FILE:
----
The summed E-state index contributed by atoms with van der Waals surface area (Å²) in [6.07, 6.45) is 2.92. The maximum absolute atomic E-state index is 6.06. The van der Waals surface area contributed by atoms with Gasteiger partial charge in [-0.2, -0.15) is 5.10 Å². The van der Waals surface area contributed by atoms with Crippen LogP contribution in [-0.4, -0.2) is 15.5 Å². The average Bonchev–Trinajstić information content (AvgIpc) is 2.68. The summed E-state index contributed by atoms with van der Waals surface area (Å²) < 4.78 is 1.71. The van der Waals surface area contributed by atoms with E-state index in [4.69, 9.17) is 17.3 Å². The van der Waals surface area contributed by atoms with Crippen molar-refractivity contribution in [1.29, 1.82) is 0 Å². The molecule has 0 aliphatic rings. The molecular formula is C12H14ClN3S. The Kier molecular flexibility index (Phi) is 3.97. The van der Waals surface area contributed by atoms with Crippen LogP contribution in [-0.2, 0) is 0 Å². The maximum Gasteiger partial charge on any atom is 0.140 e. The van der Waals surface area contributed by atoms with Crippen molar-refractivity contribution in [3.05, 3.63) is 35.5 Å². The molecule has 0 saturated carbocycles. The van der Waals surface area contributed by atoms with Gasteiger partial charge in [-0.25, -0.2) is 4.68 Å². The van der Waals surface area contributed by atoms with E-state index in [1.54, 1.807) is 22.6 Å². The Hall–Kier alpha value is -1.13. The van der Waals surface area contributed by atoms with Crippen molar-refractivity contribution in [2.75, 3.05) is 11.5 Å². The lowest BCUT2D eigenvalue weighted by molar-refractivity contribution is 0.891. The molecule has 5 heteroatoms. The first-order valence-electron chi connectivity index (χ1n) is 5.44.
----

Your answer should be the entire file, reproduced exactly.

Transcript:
The summed E-state index contributed by atoms with van der Waals surface area (Å²) in [6.07, 6.45) is 2.92. The maximum absolute atomic E-state index is 6.06. The van der Waals surface area contributed by atoms with Gasteiger partial charge in [-0.2, -0.15) is 5.10 Å². The van der Waals surface area contributed by atoms with Crippen LogP contribution in [-0.4, -0.2) is 15.5 Å². The average Bonchev–Trinajstić information content (AvgIpc) is 2.68. The summed E-state index contributed by atoms with van der Waals surface area (Å²) < 4.78 is 1.71. The van der Waals surface area contributed by atoms with E-state index in [4.69, 9.17) is 17.3 Å². The van der Waals surface area contributed by atoms with Crippen molar-refractivity contribution in [1.29, 1.82) is 0 Å². The molecule has 0 aliphatic rings. The molecular formula is C12H14ClN3S. The Kier molecular flexibility index (Phi) is 3.97. The van der Waals surface area contributed by atoms with Crippen LogP contribution in [-0.2, 0) is 0 Å². The maximum Gasteiger partial charge on any atom is 0.140 e. The van der Waals surface area contributed by atoms with Crippen molar-refractivity contribution in [3.05, 3.63) is 35.5 Å². The molecule has 0 saturated carbocycles. The van der Waals surface area contributed by atoms with Gasteiger partial charge in [-0.25, -0.2) is 4.68 Å². The van der Waals surface area contributed by atoms with E-state index in [1.54, 1.807) is 22.6 Å². The Hall–Kier alpha value is -1.13. The van der Waals surface area contributed by atoms with Crippen molar-refractivity contribution in [2.75, 3.05) is 11.5 Å². The lowest BCUT2D eigenvalue weighted by molar-refractivity contribution is 0.891. The molecule has 5 heteroatoms. The first-order valence-electron chi connectivity index (χ1n) is 5.44.